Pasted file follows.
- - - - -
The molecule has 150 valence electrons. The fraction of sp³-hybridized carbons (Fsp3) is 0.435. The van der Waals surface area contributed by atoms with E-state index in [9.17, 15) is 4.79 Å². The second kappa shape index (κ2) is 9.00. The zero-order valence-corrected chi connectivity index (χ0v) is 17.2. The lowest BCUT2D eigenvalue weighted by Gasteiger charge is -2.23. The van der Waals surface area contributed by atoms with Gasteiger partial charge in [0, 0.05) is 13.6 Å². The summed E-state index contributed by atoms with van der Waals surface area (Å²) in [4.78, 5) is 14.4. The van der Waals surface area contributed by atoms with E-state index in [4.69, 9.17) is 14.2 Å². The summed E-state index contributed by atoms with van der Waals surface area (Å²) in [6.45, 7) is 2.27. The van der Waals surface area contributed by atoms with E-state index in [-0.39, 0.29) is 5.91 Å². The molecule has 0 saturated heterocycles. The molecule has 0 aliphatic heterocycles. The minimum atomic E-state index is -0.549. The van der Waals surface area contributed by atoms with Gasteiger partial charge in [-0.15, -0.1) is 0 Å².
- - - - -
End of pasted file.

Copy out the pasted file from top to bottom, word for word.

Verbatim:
The molecule has 150 valence electrons. The fraction of sp³-hybridized carbons (Fsp3) is 0.435. The van der Waals surface area contributed by atoms with E-state index in [9.17, 15) is 4.79 Å². The second kappa shape index (κ2) is 9.00. The zero-order valence-corrected chi connectivity index (χ0v) is 17.2. The lowest BCUT2D eigenvalue weighted by Gasteiger charge is -2.23. The van der Waals surface area contributed by atoms with Gasteiger partial charge in [0, 0.05) is 13.6 Å². The summed E-state index contributed by atoms with van der Waals surface area (Å²) in [4.78, 5) is 14.4. The van der Waals surface area contributed by atoms with E-state index in [4.69, 9.17) is 14.2 Å². The summed E-state index contributed by atoms with van der Waals surface area (Å²) in [6.45, 7) is 2.27. The van der Waals surface area contributed by atoms with E-state index in [-0.39, 0.29) is 5.91 Å². The molecule has 0 saturated heterocycles. The molecule has 0 aliphatic heterocycles. The minimum atomic E-state index is -0.549. The van der Waals surface area contributed by atoms with Gasteiger partial charge in [-0.15, -0.1) is 0 Å².